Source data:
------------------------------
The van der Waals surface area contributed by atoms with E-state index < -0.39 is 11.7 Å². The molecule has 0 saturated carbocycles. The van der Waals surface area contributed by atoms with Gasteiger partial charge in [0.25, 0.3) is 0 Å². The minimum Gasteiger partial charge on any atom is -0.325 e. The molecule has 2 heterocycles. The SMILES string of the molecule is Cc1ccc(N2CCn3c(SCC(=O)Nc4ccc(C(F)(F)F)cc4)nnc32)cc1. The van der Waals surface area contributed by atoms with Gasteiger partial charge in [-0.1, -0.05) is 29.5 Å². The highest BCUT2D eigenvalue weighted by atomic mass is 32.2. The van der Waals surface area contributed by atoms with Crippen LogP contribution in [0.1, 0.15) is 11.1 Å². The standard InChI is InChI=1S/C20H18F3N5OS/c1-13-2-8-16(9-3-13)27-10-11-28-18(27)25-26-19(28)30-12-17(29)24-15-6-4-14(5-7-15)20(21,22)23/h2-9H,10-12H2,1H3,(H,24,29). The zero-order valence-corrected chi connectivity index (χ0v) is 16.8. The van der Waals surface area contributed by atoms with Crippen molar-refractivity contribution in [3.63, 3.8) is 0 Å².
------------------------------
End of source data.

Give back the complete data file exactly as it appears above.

The van der Waals surface area contributed by atoms with E-state index < -0.39 is 11.7 Å². The molecule has 0 saturated carbocycles. The van der Waals surface area contributed by atoms with Gasteiger partial charge in [0.25, 0.3) is 0 Å². The minimum Gasteiger partial charge on any atom is -0.325 e. The molecule has 2 heterocycles. The SMILES string of the molecule is Cc1ccc(N2CCn3c(SCC(=O)Nc4ccc(C(F)(F)F)cc4)nnc32)cc1. The van der Waals surface area contributed by atoms with Gasteiger partial charge in [-0.1, -0.05) is 29.5 Å². The highest BCUT2D eigenvalue weighted by atomic mass is 32.2. The van der Waals surface area contributed by atoms with Crippen LogP contribution in [0.1, 0.15) is 11.1 Å². The standard InChI is InChI=1S/C20H18F3N5OS/c1-13-2-8-16(9-3-13)27-10-11-28-18(27)25-26-19(28)30-12-17(29)24-15-6-4-14(5-7-15)20(21,22)23/h2-9H,10-12H2,1H3,(H,24,29). The zero-order valence-corrected chi connectivity index (χ0v) is 16.8. The van der Waals surface area contributed by atoms with Crippen molar-refractivity contribution in [3.63, 3.8) is 0 Å².